Stretch Your Citrus
Speaking of citrus, these small but mighty fruits can really stretch your home bartending budget if you use them right! Fresh citrus can make all the difference in a cocktail, but make sure to utilize their full potential before tossing them in the compost pile. For instance, if you squeeze your own citrus juices (kudos to you if you do!), don’t throw out the peels afterwards - use them to infuse spirits or make oleo saccharum. Similarly, if you use whole citrus for garnish, make sure to juice the leftover fruit before composting. Use the juice for making fresh sour mix or citrus syrup.
Compost Your Scraps
After you’ve stretched your fresh produce as far as it can go (using the tips listed above), toss the scraps in the compost instead of in the trash (that goes for any edible garnishes you don’t eat, too). Look into composting services near you or if you have the resources, build your own (check into whether your community has compost-specific regulations before starting this kind of project). You’ll be surprised by how much of your food waste can be composted: coffee grounds and filters, tea bags, newspaper, fruit and vegetable scraps, eggshells and more.
Repurpose Old(ish) Wine
Chances are you’ve had to dump a few past-their-prime open bottles of wine over the years. Not only is this a waste of money and resources, it also just feels super sad, right?! Thankfully, there’s an ingenious way to use up those partial bottles: Wine Syrup. Most recipes call for a 3:1 ratio of wine to sugar, cooked down to about a third of the volume, bottled and refrigerated. You can do this for both red and white wines - and don’t worry about mixing bottles, it’s all good! White Wine Syrup pairs nicely with light spirits like gin and vodka, bitter and floral flavors like Elderflower and Campari, and spritzy summer drinks like White Sangria. Red Wine Syrup is fabulous with dark spirits like rum and brandy, alongside cold-weather flavors like maple and cinnamon, and in bold drinks like Mulled Cider and the New York Sour.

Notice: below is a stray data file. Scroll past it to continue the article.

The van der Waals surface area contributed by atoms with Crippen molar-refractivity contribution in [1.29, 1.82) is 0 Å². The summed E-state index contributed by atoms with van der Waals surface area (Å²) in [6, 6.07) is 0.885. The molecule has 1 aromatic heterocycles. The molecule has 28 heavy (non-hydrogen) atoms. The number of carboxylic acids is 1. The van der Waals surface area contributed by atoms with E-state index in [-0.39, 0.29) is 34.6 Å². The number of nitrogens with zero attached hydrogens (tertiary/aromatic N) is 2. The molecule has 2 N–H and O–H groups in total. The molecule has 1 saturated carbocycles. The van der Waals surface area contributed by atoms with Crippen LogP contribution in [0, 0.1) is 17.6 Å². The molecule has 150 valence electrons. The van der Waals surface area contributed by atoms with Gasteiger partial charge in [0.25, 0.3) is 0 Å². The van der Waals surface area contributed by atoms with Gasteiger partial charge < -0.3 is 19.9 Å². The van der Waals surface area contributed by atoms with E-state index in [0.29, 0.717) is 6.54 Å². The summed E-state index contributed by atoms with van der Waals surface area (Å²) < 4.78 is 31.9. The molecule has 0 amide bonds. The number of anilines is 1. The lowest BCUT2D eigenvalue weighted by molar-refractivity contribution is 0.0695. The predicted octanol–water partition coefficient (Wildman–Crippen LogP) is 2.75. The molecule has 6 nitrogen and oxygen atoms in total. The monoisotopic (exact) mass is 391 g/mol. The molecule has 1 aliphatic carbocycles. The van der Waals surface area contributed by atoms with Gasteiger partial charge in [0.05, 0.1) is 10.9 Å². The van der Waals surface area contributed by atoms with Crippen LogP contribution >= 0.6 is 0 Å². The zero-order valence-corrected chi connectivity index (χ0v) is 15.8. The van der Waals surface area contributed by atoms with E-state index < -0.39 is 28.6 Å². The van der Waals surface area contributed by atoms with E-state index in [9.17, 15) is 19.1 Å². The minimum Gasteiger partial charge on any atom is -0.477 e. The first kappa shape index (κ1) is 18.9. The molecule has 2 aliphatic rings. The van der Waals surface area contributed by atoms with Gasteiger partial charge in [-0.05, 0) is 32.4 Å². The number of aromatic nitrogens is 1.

Ditch The Unnecessary Garnishes
Focus on garnishing your drinks with edible and compostable options like fresh or dehydrated fruits, veggies and herbs. Ditch the paper napkins and replace paper straws and garnish picks with washable bamboo or stainless steel versions.
Nearly every cocktail requires ice to chill and/or serve. One way to reduce your water and energy use is by pre-batching cocktails and chilling them in the fridge until ready to serve. You can do this for any cocktail served neat (or without ice) that calls for stirring instead of shaking, such as Manhattans, Negronis and classic Old Fashioneds. This simple, efficient and energy-saving technique is ideal for cocktail parties, social gatherings and post-work wind-downs.
Support Sustainable Spirits Brands